Earlier this month, members of the McGill community gathered to celebrate the launch of the Vision 2020 Climate & Sustainability Action Plan. The plan is the result of a two-year long community engagement process in which over 500 McGill students, professors, and faculty members participated.
Building upon the 2014-2016 Sustainability Action Plan, the new agenda not only addresses general sustainability within the institution, but incorporates an additional focus: climate change. The plan signifies McGill’s commitment to leading-by-example in the realm of global climate action.
The plan is driven by two fundamental goals. The first is to achieve carbon neutrality by 2040, meaning that McGill will remove as much greenhouse gas from the atmosphere as it produces. The second objective is to receive the highest possible sustainability evaluation by 2030, as gauged by The Association for the Advancement of Sustainability in Higher Education (AASHE). McGill has already attained a Gold Level rating from AASHE, which is the second highest possible ranking.
Underlying these long-term goals are 22 short-term actions that will lead the university closer to achieving the plan’s larger targets. The actions can be sorted into five categories: Research, Education, Connectivity, Operations, and Governance and Administration. These actions serve as the critical mediators in transforming vague ambition into concrete mobilization.
The event was organized by the McGill Office of Sustainability, which emphasized that implementing these actions will require significant collaboration across campus. Organizations like the McGill Sustainability Systems Initiative, a multi-sector support system for interdisciplinary research and projects, will play a large role in realizing this plan.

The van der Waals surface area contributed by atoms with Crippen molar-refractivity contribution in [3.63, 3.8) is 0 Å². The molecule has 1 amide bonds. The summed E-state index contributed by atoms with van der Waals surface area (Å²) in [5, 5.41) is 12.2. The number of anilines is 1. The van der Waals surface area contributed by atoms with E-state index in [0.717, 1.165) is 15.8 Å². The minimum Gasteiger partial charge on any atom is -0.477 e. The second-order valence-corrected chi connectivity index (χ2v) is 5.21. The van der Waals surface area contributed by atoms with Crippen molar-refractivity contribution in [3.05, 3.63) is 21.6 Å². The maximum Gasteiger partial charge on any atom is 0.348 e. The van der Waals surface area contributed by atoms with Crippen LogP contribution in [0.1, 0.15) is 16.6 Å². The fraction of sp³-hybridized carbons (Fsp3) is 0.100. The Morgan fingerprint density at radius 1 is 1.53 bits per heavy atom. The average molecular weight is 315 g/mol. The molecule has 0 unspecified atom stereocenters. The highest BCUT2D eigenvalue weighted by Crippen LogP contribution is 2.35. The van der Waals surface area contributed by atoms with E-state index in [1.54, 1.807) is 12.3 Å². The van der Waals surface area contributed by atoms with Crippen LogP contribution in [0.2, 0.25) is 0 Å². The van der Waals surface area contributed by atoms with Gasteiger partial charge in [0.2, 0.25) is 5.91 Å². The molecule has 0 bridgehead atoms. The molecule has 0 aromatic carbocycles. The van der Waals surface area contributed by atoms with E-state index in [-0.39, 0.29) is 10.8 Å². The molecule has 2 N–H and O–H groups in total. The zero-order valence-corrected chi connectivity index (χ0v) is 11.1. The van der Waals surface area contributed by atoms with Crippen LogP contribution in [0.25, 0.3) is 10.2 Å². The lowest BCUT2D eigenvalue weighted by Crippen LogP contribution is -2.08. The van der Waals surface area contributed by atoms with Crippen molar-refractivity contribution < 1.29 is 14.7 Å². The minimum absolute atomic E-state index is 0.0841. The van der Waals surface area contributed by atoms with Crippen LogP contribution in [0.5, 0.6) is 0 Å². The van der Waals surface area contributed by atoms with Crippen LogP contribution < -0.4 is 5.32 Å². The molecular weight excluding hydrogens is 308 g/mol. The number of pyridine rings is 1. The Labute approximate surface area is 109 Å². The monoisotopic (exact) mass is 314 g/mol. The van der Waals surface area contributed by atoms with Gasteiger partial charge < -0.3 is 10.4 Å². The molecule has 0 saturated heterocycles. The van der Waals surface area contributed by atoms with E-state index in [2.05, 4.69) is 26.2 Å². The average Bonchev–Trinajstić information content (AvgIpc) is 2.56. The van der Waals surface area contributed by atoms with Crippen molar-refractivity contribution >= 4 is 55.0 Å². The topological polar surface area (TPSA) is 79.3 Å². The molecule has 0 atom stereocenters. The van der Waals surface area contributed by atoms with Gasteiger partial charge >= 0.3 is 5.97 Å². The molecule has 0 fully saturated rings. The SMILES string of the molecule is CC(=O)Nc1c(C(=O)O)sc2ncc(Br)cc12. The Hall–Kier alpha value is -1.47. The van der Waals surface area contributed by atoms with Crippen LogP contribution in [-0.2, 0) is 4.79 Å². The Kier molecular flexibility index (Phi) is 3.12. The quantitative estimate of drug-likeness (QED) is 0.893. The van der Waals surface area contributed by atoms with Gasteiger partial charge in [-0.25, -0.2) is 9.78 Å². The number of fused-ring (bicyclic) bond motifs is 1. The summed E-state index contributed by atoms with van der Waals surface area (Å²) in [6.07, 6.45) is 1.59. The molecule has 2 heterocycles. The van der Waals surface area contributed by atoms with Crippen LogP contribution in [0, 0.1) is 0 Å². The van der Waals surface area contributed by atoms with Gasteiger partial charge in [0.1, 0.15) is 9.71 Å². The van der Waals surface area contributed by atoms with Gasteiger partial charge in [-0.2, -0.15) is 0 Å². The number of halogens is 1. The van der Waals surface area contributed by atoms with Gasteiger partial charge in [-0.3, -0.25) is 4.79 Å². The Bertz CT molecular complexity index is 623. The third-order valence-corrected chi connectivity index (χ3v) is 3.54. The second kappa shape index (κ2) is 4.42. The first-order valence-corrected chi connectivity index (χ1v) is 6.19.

Transformation to carbon neutrality will be central to McGill’s future organizational and development policies. As noted by Vision 2020 Coordinator Amelia Brinkerhoff, “We want McGill to feel and look carbon neutral.”
The initial plan in 2014 focused on energy usage, and its implementation accomplished an impressive 34% reduction in McGill’s emissions. Transitioning to carbon neutrality, however, will require a complete rethinking of the school’s energy and travel systems. This will include energy-recycling mechanisms and the development of infrastructure to increase sustainable transportation around campus. For example, a portion of the University Centre will soon serve as McGill’s Bike Centre – a secure bicycle parking lot and gender-neutral shower facilities – to encourage members of the McGill community to cycle to campus.
While the 2020 plan is comprehensive and commendable, realizing its vision in praxis will require campus-wide participation. Accordingly, the school has set up several structures to facilitate this. The Sustainability Projects Fund provides financial support to student-led initiatives, and notably, is the largest fund of its kind in North America. Provided with a vast pool of resources, research opportunities, and support from world-renown academic leaders, McGill students are encouraged to contribute to achieving carbon neutrality.
The event concluded with an important message from facilitators: while a ubiquitous commitment to sustainability and climate action is the first step, it is the process of materializing these pledges that will be essential for meeting the plan’s goals. The design of the event itself reflected this idea successfully. Inclusivity was apparent, with an intergenerational group of attendees from all facets of the McGill community present. Moreover, accessibility was deliberately considered. The plan has already been translated into three Indigenous languages, and organizers ensured that the space in which the launch was held was physically accessible. Efforts were made to ensure that the event itself was entirely carbon neutral, which demonstrated McGill’s commitment to materializing their vision of holistic sustainability.
Joelle Moses is a contributing climate news writer.